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Fingerprince, a band, plays music together, attractively

By in Culture

Arts Editor

It’s Halloween at the Yard and Flagon and there are a number of rambunctious patrons. One — dressed as the Queen of Hearts from the most recent adaptation of Alice in Wonderland — is particularly obnoxious and posed a bit of a problem for the interview that was about to commence with local new band Fingerprince. She wouldn’t stop yelling.

Sitting opposite me was the creator of the band, Sean Grant, dressed in his Bill Murray What About Bob costume with a shirt that read “Don’t Hassel Me I’m Local.” Next to Grant, vocal powerhouse Ariel Sanders and bassist/drummer Chad Reynolds, perusing a menu. Missing from the interview were members Ben Fawcett and Rylan Schultz. They didn’t come because I was convinced I would get nervous if there were too many attractive people.

Since their initial debut this past spring as a new new wave band with an affinity for Prince songs (hence the name), Fingerprince have been practicing like mad in preparation for their anticipated return to the stage.

“We’ve got like, a ton of new material,” said Grant. “But we still only have a handful of originals.”

Since most of the members have their hands in a variety of separate musical endeavors throughout the city, coordinating practices can be a feat in itself.

“We practice in Rylan’s basement,” said Sanders. “His mom’s a doll! She lets us play until 9 o’clock.”

Fingerprince is probably unique in the fact that it is one musical enterprise in which the name came before the band, serving as a major draw for some of Saskatoon’s local talent.

“It was definitely the name that made me want to get involved,” said Reynolds.

As far as putting bands together goes, Fingerprince was a bit of a cakewalk.

“Pretty much everyone was in the band after some drunken night being like, ”˜Man, we should totally play music together, man,’ ” said Grant.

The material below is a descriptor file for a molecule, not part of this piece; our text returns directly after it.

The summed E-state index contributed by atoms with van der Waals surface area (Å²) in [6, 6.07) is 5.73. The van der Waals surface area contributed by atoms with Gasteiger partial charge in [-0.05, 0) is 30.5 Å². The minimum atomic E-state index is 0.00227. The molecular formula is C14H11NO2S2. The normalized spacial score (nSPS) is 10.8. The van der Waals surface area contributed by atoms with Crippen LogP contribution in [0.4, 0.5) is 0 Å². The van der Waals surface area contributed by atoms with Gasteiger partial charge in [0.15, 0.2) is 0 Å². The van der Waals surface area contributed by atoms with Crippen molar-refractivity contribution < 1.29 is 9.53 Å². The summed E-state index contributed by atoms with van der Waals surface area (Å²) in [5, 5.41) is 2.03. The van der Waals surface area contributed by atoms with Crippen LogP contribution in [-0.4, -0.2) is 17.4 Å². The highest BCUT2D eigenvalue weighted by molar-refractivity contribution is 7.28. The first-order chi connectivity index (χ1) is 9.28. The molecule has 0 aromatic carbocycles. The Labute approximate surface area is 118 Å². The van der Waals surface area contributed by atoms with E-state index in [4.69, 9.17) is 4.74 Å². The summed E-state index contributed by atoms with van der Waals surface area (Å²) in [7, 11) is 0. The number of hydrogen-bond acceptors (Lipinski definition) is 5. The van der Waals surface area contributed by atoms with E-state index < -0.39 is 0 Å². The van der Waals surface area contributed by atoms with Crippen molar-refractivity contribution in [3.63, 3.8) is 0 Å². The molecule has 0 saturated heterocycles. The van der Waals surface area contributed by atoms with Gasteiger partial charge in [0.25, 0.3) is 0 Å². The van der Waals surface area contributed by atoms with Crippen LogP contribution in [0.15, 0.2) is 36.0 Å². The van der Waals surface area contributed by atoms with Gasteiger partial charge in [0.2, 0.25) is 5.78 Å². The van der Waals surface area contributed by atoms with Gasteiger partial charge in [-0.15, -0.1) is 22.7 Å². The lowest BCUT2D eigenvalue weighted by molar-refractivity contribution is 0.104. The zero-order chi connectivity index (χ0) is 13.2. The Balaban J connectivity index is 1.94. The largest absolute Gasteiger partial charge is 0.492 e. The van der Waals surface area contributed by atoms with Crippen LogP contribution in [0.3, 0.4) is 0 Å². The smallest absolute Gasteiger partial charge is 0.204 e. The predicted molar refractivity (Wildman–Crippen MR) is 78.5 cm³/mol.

The wrangling in of members seemed to follow this trend until eventually the band became a reality.

“Sean approached me at a club or at Scratch or something and said, ”˜I need you to sing some songs for me.’ And it just progressed from there,” said Sanders. “And we’re not alcoholics,” she added.

A striking feature of the band is how nice looking everyone is (see attached photo). I timidly inserted this into the conversation at some point.

“The only way I could make it into the band was by inventing it,” said Grant. “Otherwise they’d be like ”˜Yeah, you’re like a seven”¦ we’re looking for a nine.’ ”

“We all have crushes on each other,” added Sanders.

In addition to being charmingly attractive, the band also plays music on occasion, adding a more soulful spin on the variety of covers they perform in addition to their original songs. Later this month they will play Scratch nightclub and it guarantees to be one hell of a Wednesday night. The hope is that, after the show, the band will gain some more momentum.

“We’re talking amongst ourselves about doing a mini tour,” said Grant. “Maybe to Moose Jaw or Regina. Basically every city mentioned in ”˜Running Back to Saskatoon.’ Watch out, Moosomin.”

The sixth member of Fingerprince at the upcoming Scratch show will probably be the elaborate lights and flashy appearance of the show,

By the end of the interview, the Queen of Hearts had quieted, more beer was ordered and Sean Grant pledged his hatred for Nazis. All in all it was a fun interview with a promising new local band.

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image: Amber Buchholz


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